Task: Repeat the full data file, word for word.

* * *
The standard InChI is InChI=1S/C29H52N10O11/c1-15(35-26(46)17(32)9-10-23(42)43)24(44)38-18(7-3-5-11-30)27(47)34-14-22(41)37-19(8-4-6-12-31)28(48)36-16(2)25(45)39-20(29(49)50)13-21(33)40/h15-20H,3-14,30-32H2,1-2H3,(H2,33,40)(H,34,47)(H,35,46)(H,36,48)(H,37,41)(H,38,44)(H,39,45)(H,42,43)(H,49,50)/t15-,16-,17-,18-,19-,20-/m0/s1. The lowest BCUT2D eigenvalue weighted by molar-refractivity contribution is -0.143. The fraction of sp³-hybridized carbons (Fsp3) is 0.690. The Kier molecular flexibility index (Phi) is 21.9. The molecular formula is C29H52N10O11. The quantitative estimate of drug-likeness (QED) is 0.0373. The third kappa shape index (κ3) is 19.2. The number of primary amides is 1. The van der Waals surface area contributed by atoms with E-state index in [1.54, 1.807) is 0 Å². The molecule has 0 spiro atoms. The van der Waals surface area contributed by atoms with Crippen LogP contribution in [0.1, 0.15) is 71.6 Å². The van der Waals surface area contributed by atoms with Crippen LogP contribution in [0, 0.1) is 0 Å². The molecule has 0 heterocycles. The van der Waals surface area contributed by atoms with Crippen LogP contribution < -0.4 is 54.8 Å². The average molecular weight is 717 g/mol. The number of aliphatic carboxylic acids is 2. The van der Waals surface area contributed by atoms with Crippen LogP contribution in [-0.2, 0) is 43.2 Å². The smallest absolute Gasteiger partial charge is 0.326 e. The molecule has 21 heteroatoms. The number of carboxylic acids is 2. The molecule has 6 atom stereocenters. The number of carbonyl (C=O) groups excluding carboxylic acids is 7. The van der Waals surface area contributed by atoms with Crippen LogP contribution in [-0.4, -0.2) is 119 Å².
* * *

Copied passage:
The standard InChI is InChI=1S/C29H52N10O11/c1-15(35-26(46)17(32)9-10-23(42)43)24(44)38-18(7-3-5-11-30)27(47)34-14-22(41)37-19(8-4-6-12-31)28(48)36-16(2)25(45)39-20(29(49)50)13-21(33)40/h15-20H,3-14,30-32H2,1-2H3,(H2,33,40)(H,34,47)(H,35,46)(H,36,48)(H,37,41)(H,38,44)(H,39,45)(H,42,43)(H,49,50)/t15-,16-,17-,18-,19-,20-/m0/s1. The lowest BCUT2D eigenvalue weighted by molar-refractivity contribution is -0.143. The fraction of sp³-hybridized carbons (Fsp3) is 0.690. The Kier molecular flexibility index (Phi) is 21.9. The molecular formula is C29H52N10O11. The quantitative estimate of drug-likeness (QED) is 0.0373. The third kappa shape index (κ3) is 19.2. The number of primary amides is 1. The van der Waals surface area contributed by atoms with E-state index in [1.54, 1.807) is 0 Å². The molecule has 0 spiro atoms. The van der Waals surface area contributed by atoms with Crippen LogP contribution in [0.1, 0.15) is 71.6 Å². The van der Waals surface area contributed by atoms with Crippen LogP contribution in [0, 0.1) is 0 Å². The molecule has 0 heterocycles. The van der Waals surface area contributed by atoms with Crippen LogP contribution < -0.4 is 54.8 Å². The average molecular weight is 717 g/mol. The number of aliphatic carboxylic acids is 2. The van der Waals surface area contributed by atoms with Crippen LogP contribution in [-0.2, 0) is 43.2 Å². The smallest absolute Gasteiger partial charge is 0.326 e. The molecule has 21 heteroatoms. The number of carboxylic acids is 2. The molecule has 6 atom stereocenters. The number of carbonyl (C=O) groups excluding carboxylic acids is 7. The van der Waals surface area contributed by atoms with Crippen LogP contribution in [-0.4, -0.2) is 119 Å².